As Jazz developed nobody thought it was important enough to write down every fact for posterity. Jazz had no Herodotus. As a result, we are left with many recordings (without which we would be totally in the dark) and a rich legacy of legend and myth, some factual, some loosely based on fact and some purely the figment of someone's imagination. A fine example of classic Jazz folklore is pianist Richard M. Jones' account of the night Joseph Oliver was
crowned King of New Orleans Jazz. Interestingly, many other eyewitness accounts of these events are in close agreement with those
In 1916 Oliver was employed in Abadie's cabaret in the Storyville of New
Orleans, playing to small audiences while the then "King" of trumpets, Freddie Keppard, was packing them
in at Pete Lala's across the street. According to Jones :
"Keppard was playing in a spot across the street and drawing all the crowds. I was sitting at the piano and Joe Oliver came over to me and commanded in a nervous harsh voice 'Get in B-flat'. He didn't even mention a tune just 'Get in B-flat'. I did, and Joe walked out on the sidewalk, lifted his horn to his lips, and blew the most beautiful stuff I ever heard. People started pouring out of the other spots to see who was blowing all that horn. Before long our place was full and Joe came in, smiling, and said 'Now that S.O.B. won't bother me no more'. .....From then on, our place was full every night."
Joe "King" Oliver left New Orleans about 1919 and went on to become one of the great figures in classic New Orleans Jazz style. He is best remembered as the mentor of Louis Armstrong when he called for young Louis to join his legendary Creole Jazz Band in Chicago in 1923. Oliver wrote many Jazz standards and recorded one of the first extended Jazz solos on his masterpiece Dippermouth Blues (this name may have been derived from a blues song Keep your Eye on the Dippermouth , which served as musical navigation for slaves fleeing north under cover of darkness, advising them to follow The Big Dipper and hence the North Star). This solo was held in such high regard by future trumpeters like Louis Armstrong, Rex Stewart, Muggsy Spanier and Harry James, that when they soloed on this number, later renamed Sugar Foot Stomp, they followed Oliver's lines and ideas exactly!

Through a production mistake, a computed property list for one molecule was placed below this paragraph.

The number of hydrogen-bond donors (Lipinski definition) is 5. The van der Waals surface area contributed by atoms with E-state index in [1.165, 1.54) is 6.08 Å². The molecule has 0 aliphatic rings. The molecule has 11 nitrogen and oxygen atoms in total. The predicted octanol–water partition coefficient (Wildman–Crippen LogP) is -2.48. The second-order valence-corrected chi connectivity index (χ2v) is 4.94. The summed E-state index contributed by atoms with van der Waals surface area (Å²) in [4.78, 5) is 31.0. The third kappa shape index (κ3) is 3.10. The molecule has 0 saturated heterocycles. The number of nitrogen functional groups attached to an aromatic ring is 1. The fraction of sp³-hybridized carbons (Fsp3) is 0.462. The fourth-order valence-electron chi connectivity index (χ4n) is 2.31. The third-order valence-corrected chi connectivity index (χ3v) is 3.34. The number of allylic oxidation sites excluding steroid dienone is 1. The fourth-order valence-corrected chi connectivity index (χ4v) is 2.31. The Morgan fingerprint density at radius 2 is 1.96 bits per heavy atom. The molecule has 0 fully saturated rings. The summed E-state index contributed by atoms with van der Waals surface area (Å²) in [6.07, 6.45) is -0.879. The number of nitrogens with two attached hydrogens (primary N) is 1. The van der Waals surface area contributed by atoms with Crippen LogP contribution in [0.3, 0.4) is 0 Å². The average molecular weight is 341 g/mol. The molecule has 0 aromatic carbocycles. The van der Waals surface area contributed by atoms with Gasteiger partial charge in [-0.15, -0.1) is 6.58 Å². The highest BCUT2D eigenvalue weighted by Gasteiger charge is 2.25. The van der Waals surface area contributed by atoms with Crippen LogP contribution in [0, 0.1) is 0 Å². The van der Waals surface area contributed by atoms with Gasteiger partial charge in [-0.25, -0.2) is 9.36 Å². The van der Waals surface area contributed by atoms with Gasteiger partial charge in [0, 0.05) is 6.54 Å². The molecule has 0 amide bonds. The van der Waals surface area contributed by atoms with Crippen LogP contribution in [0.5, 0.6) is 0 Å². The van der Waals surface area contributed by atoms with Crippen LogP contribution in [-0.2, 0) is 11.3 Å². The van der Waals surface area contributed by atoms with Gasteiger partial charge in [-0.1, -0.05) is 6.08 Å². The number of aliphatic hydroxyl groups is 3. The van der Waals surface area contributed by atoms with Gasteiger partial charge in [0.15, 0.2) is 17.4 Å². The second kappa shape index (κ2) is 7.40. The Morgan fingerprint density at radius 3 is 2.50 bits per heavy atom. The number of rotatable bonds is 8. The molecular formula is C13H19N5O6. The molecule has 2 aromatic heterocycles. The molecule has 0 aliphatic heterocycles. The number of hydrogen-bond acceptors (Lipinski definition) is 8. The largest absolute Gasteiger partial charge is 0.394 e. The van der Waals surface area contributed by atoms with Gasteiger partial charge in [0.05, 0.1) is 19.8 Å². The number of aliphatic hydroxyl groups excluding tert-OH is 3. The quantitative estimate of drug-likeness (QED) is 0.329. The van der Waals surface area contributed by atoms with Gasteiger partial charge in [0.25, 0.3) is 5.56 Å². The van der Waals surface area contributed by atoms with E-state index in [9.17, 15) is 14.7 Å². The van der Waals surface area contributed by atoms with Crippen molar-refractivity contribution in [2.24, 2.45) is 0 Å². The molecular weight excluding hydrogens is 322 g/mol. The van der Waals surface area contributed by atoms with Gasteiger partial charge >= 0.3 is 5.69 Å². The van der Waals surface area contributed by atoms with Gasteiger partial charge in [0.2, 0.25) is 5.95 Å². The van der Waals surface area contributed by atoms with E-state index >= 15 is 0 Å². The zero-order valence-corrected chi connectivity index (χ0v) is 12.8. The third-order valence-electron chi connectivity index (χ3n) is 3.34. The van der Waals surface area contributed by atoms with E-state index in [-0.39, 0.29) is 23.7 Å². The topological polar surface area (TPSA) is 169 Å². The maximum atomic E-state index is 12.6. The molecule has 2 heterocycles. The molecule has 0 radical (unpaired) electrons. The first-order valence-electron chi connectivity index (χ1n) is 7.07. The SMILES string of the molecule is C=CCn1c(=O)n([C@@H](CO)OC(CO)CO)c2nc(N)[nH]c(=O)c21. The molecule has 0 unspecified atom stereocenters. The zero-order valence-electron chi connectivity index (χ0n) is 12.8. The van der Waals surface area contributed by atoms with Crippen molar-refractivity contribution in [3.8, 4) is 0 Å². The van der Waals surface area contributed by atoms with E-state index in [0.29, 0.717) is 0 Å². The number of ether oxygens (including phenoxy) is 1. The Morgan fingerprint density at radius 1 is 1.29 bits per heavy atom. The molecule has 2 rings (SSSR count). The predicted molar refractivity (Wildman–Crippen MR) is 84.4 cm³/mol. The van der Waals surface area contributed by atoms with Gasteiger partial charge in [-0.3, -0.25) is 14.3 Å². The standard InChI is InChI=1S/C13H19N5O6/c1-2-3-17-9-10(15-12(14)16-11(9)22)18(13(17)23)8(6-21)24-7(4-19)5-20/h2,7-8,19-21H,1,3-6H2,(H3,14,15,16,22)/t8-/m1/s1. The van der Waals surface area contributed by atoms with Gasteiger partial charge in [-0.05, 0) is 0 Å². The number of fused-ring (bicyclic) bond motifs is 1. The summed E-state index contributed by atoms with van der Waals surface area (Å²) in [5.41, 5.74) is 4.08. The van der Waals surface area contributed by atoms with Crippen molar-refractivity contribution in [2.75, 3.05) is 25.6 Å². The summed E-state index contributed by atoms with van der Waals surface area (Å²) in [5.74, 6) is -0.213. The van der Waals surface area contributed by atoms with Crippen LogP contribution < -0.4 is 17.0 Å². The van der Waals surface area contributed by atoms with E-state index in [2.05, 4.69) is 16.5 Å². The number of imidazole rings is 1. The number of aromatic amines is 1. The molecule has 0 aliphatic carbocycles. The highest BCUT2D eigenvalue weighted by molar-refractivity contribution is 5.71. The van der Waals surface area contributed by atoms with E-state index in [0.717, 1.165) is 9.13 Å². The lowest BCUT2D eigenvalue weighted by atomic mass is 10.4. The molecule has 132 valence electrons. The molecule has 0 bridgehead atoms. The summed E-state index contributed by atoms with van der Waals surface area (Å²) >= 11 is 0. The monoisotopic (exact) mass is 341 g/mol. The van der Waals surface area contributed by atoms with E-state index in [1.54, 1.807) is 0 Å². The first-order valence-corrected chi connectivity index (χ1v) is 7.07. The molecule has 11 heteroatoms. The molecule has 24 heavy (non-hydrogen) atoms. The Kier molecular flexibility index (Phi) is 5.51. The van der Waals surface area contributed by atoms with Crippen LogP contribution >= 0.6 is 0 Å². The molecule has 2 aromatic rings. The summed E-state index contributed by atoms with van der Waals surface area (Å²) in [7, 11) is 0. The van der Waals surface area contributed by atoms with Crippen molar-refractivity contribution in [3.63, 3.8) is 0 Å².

After the decline on New Orleans style around late 1929, Oliver was granted the rewards afforded many a fallen American artistic genius, that is, he was totally ignored and allowed to languish in quiet oblivion. Oliver spent his last sad years touring the South in an old bus, working for peanuts. When the bus and Oliver's health gave out in 1937 and his band deserted him, he was rescued by Frank Dilworth and taken to Savannah. After being put back on his feet by Dilworth, but no longer able to play, Oliver served at various times as a fruit stand operator, an errand boy, a handyman, and finally a janitor in a pool hall. America likes dead heroes, however. When he died in 1938 King Oliver's body was sent for burial to New York, the city of Oliver's last triumphs. Reverend Adam Clayton Powell was the preacher at Oliver's funeral, attended by Louis Armstrong, W.C. Handy and many other Jazz legends.
King Oliver was honored in recent years by the Savannah's Coastal Jazz Association who inducted him as a charter member into their Jazz Hall of Fame.